Protected by a Faraday cage 505 (formed by panels 110 and hinges 115) when operating in a closed (island) mode, the contents of the solar cube unit 100 are impervious to most known threats to a bulk electric system, such as, an electromagnetic pulse (EMP). With just a couple of terabytes (TB) of protected data, an owner can retain all knowledge important to an owner such as music and photos, healthcare information, and estate planning documents. Other information may be stored that aid survival and recovery such as information helpful to restoring local or even national supply chains. A solar cube unit 100 may also aggregate available data and provide extreme event warnings to a solar cube unit owner's or other user's cell phone or wireless 5G connection. Solar cube unit 100 is also mobile, and can be taken into secure buildings during extreme wind, water, fire, weather or climate crisis events. In all extreme events, solar panels can charge off of interior lighting if available.
Security Modes
In an embodiment, solar cube unit 100 may be operated in open, closed, and partial open closed security modes. Switch 520 is a selector switch that controls which security mode a solar cube unit 100 is configured. For example, when in a closed mode, solar cube unit 100 is fully shielded and cannot communicate with any external device not integrated into the shielding. Closed mode allows access to all processing, data, and energy capabilities via hardwired and serial specific screen/keyboard/mouse.
When in partial open-closed mode, the system can only transmit and receive information to other identical solar cube units 100 via proprietary wired or wireless connection. When in partial open-closed mode, the system can produce or export energy to other approved devices (such as, heaters, refrigeration, habitat support, or high-frequency (HF) radio.)
When connected to another solar cube unit 100 via proprietary shielded connection, an internal protocol allows access to portions of processing function, energy and data storage. A portion may be any fraction or ratio of available states or capability. For example, a portion may be 97% of processing functions, 97% of energy, and 60% of data in data storage. Multiple solar cube units 100 can be joined in series and parallel in partial open-closed mode to power larger energy or computational needs.
Finally, when in open mode, solar cube unit 100 may transmit and receive data via wireless and wired methods with an open internet or other external data communication. When operating in open mode, certain data and processing capabilities may still be inaccessible to other hardwired storage and processing capabilities. For instance, when in open mode, solar cube unit 100 may be limited to another portion of processing function, energy and data storage. This another portion may be any fraction or ratio of available states or capability. For example, another portion may be 3% of processing functions, 3% of energy, and 10% of data in data storage. Moreover, to tailor a security level to an open mode a solar cube unit 100 can be configured to only execute preprogrammed operations—and can accept no new external executable data.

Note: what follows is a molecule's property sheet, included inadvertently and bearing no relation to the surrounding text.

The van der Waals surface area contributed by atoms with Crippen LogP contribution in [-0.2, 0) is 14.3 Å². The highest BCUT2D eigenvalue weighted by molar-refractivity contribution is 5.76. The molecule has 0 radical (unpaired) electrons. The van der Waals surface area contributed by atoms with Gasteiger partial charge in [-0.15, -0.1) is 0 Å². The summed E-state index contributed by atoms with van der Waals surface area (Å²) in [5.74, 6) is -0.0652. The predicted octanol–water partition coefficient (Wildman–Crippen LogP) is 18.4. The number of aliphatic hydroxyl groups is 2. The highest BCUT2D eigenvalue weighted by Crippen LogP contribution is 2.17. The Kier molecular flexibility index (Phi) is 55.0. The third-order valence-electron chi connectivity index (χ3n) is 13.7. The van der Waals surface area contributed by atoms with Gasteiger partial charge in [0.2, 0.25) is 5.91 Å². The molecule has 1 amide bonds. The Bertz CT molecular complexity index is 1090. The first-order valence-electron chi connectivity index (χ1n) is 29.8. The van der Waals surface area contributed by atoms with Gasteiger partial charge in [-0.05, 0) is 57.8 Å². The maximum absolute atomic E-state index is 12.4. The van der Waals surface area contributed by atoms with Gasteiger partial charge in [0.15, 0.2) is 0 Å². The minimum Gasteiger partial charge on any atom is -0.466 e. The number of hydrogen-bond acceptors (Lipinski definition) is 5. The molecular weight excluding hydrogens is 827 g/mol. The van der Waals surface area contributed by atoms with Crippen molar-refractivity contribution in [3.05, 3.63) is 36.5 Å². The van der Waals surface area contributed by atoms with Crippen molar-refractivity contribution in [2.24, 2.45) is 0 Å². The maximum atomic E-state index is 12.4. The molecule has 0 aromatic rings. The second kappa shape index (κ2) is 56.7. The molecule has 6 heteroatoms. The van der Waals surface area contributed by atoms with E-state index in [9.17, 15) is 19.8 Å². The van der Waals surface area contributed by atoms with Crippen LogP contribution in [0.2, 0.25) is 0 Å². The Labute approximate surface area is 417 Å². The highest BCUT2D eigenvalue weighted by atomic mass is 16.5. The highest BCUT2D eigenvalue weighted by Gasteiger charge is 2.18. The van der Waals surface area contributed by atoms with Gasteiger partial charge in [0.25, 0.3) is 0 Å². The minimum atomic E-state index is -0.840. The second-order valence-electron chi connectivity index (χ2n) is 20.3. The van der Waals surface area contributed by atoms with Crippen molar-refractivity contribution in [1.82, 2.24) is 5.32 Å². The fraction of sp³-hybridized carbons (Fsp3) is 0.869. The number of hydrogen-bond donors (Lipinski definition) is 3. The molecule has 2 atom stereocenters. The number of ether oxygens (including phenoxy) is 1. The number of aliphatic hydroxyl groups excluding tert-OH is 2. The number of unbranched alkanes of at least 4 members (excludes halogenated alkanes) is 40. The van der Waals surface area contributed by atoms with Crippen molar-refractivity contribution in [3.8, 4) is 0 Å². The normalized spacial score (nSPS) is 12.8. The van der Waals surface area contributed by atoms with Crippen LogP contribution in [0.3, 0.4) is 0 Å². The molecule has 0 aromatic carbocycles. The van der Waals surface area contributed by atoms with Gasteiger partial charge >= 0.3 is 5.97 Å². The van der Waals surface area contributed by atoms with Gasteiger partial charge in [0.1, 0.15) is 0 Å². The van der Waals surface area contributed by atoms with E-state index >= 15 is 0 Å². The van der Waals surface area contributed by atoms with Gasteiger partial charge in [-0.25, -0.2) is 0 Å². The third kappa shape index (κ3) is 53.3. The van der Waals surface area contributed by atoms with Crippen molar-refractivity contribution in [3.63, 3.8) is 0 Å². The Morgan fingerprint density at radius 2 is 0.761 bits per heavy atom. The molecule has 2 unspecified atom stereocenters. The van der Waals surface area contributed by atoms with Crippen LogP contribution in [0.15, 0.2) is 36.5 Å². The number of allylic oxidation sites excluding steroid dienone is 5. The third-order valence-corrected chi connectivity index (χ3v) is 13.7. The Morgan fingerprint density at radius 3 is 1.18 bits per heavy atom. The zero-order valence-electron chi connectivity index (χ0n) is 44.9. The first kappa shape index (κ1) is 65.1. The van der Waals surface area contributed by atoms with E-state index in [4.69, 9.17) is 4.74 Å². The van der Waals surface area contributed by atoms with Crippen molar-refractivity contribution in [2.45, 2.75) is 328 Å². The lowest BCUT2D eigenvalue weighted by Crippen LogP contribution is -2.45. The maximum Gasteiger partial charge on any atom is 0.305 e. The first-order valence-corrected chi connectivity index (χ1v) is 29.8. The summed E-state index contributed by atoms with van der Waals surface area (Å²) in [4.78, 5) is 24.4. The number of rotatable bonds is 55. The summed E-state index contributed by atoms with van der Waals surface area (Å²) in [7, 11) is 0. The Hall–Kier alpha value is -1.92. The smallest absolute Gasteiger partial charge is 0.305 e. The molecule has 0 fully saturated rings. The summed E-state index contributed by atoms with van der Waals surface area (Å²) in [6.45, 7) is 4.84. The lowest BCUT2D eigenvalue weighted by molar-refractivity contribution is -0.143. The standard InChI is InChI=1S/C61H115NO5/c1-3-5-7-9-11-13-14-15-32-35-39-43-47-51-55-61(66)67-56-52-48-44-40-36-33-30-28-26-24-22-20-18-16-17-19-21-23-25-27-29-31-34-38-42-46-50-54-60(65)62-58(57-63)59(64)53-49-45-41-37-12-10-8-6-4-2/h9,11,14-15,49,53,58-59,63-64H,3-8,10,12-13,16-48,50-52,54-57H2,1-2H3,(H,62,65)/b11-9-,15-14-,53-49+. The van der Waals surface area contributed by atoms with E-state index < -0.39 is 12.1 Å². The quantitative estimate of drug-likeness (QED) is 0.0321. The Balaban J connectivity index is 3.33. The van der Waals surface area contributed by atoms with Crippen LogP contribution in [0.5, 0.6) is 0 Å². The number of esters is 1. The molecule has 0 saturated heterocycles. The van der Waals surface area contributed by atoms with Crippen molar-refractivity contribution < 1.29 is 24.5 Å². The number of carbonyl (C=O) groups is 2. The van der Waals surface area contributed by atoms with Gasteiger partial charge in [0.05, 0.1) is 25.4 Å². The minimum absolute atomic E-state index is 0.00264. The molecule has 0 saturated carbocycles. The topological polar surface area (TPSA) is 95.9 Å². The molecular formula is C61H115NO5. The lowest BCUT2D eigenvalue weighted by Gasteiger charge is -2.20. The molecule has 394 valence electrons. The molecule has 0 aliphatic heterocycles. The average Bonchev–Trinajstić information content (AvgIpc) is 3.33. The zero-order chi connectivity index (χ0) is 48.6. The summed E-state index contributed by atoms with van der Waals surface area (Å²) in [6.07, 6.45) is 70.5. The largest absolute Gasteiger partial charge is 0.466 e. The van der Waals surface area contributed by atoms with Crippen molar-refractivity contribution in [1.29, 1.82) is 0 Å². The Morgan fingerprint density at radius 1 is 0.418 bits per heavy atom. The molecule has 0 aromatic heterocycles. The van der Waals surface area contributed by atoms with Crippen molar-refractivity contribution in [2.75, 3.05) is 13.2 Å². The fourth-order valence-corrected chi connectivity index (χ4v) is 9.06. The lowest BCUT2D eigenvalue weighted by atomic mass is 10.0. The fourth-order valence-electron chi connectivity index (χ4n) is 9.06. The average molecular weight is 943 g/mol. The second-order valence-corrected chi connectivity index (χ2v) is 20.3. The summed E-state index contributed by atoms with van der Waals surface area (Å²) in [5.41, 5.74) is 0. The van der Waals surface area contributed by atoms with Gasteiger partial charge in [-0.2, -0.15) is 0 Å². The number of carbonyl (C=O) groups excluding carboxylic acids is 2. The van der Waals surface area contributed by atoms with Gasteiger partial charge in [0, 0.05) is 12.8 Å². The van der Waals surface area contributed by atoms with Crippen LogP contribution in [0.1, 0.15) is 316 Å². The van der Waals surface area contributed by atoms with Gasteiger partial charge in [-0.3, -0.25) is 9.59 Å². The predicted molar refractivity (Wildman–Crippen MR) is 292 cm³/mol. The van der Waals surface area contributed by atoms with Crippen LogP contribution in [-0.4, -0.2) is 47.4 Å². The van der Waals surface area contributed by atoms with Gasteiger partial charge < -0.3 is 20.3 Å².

In one embodiment, regardless of the modes or configuration used, one section of a processor 550 and/or memory (including storage memory 560 or other memory such as a cache and/or main memory) cannot be directly connected with the Internet—it will have always been air-gapped. Information could only be moved to this most protected portion while operating in closed mode, and would require certain quarantine processes before admission.
Selector Switch
FIG. 5B is a diagram that illustrates electrical components of FIG. 5A in further detail according to an embodiment. Controller 520 is a selector switch. Selector switch 520 may be manually switched by a user to different security modes. In embodiments, each security mode may correspond to a particular level of access to solar cube unit hardware. In one feature, a level may correspond to a particular fraction or portion of battery 510, transceiver 530, processor 550, or memory (including storage memory 560 and/or other memory 551, such as, a cache and/or main memory). One level may also correspond to a closed, fully-shielded security mode where no or substantially no access is provided to the secured hardware. In the example shown in FIG. 5B, selector switch 520 may be moved between six selector switch positions P0-P5 corresponding to five different security modes. In another embodiment, the selector could be moved between 128 different switch positions. Other numbers of switch positions may be used.
In one embodiment, switch 520 is coupled to a moveable support member 572. Switch 520 may be mechanically coupled or electromechanically coupled to moveable support member 572. Human hands, micromotors, actuators, or other devices not shown can drive moveable support member 572.